It is very easy and intuitive to use. I would recommend to get familiar with the SQLite CLI just to know what it is capable of in order to save your time and nerves.

The beginners guide to Stack Overflow

Stack Overflow is the largest, most trusted online community for developers to learn, share​ ​their programming ​knowledge, and build their careers.

This is the official definition of this website, and I have nothing to add or remove from it. Being an official member for 4 years and 11 months, according to my profile data, I spent many hours on C#, Android, Xamarin and Xamarin.Forms tags and I am worried.

It seems like the quality of the questions is decreasing and decreasing. The most popular question is “How to deserialise a JSON” with all its variations or “I have a problem” and a screenshot. This kind of questions have been always asked, however lately it feels like an epidemy.

What goes on the internet stays on the internet.

The questions we ask, the answers we make are publicly visible and can be used to measure our competency. Beside that, please always keep in mind that someone is going to spend time on trying to solve our issues. Let’s respect the community.

Before posting a new question please make sure that:

  • The question haven’t been asked before.
  • The title and the description should be easy to understand and to follow.
  • Do not post screenshots of exceptions, logs or stack-traces. Share them as a plain text instead.
  • Do post screenshots or images to demonstrate the problem you are trying to solve, if you think it is necessary.
  • Always provide code snippets or describe how did you try to solve the problem yourself.
  • Re-read your question at least 2-3 times before posting it.

Before answering a question please make sure that:

  • The question haven’t been answered before. In case it was answered already just mark the question as a duplicate.
  • You fully understand the question and see the problem. If in doubt ask questions in comments or start a chat.
  • Always let the authors fix their own code. Describe the solution in plain text unless code is really necessary or unless the author is a total beginner.
  • Review the code and suggest improvements beside the answered question.
  • Downvote or vote to close only for a good reason.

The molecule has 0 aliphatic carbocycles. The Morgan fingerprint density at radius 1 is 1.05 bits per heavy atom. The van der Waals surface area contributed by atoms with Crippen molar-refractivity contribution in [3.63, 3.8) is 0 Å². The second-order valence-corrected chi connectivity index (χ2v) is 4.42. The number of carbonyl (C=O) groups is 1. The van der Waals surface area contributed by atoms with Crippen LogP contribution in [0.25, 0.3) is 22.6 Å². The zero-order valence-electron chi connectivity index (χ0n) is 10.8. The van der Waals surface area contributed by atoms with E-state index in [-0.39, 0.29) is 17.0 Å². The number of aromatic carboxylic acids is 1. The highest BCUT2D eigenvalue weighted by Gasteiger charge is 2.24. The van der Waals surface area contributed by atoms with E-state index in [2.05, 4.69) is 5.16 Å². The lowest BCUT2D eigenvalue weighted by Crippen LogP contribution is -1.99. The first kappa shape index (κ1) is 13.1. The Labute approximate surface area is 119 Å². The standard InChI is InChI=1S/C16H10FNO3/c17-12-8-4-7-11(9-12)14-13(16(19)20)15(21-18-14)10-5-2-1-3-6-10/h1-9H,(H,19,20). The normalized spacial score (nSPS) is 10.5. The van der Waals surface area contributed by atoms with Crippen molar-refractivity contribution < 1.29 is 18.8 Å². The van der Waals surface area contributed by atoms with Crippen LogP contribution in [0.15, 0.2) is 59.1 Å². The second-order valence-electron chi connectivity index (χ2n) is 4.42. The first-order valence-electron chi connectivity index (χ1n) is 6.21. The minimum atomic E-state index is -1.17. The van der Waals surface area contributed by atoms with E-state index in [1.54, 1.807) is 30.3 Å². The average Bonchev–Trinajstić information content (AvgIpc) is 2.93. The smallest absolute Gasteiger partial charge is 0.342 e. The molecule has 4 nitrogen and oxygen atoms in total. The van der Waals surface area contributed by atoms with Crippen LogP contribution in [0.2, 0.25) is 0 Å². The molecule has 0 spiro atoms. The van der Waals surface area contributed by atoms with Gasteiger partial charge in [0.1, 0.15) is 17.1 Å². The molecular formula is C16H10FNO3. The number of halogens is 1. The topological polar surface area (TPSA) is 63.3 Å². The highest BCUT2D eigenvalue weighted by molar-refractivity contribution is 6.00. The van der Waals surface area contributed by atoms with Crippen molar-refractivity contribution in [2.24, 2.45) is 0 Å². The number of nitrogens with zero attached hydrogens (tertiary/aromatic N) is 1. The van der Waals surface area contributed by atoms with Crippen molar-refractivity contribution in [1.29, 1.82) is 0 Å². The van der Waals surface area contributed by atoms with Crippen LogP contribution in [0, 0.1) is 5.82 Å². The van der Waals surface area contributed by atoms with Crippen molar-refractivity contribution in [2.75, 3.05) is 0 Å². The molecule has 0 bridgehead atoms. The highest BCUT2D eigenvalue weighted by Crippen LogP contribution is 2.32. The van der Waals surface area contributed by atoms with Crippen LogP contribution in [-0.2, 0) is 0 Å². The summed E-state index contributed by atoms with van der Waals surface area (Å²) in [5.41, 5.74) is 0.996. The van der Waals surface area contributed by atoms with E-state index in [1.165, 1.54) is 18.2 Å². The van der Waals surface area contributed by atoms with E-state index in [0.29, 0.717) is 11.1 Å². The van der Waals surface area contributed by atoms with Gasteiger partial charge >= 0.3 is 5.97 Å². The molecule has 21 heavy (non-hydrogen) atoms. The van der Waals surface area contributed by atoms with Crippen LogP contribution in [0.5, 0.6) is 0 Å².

• Do not answer with a link, instead share the main piece of the information in addition to a link so if the link will die there will be still a short reference.

I believe that following those simple rules we will make Stack Overflow a greater place.

“DeepClean” is a must have Visual Studio extension for macOS

Yesterday I shared with you a command to recursively delete /bin, /obj and /packages directories. While this command is helpful, it might be a pain to use. Since you have to keep a terminal window opened and in general switch context from your IDE to terminal and etc.

A simple solution would be to execute this command without leaving the IDE at all, however in this case I had to extend the IDE itself. Thats how DeepClean extension was born. I am planning to write a proper post about how to extend visual studio for mac a bit later. So stay tuned.

Currently the extension does 2 simple things:
– Deleting /bin & /obj dirs
– Deleting /packages dir – after this you will have to restore the nuget packages, otherwise the solution wont build

You are welcome to download, test and contribute on github.
Please keep in mind that this extension is making it’s first steps, please make sure you have a back up of your code before using it!

Quickly delete “bin”, “obj” and “packages” directories under a .NET solution

Recently had to update some old Xamarin.Forms project to the latest and greatest XF and very quickly I realised that it is not going to be an easy task, since I had to manually manipulate the csproj files to remove the old nuget dependencies. I found myself going thru multiple projects multiple times in order to delete the “bin”, “obj” & “packages” directories to fix the miscellaneous build errors and I came up with a very simple script to recursively delete delete the “bin”, “obj” & “packages” directories: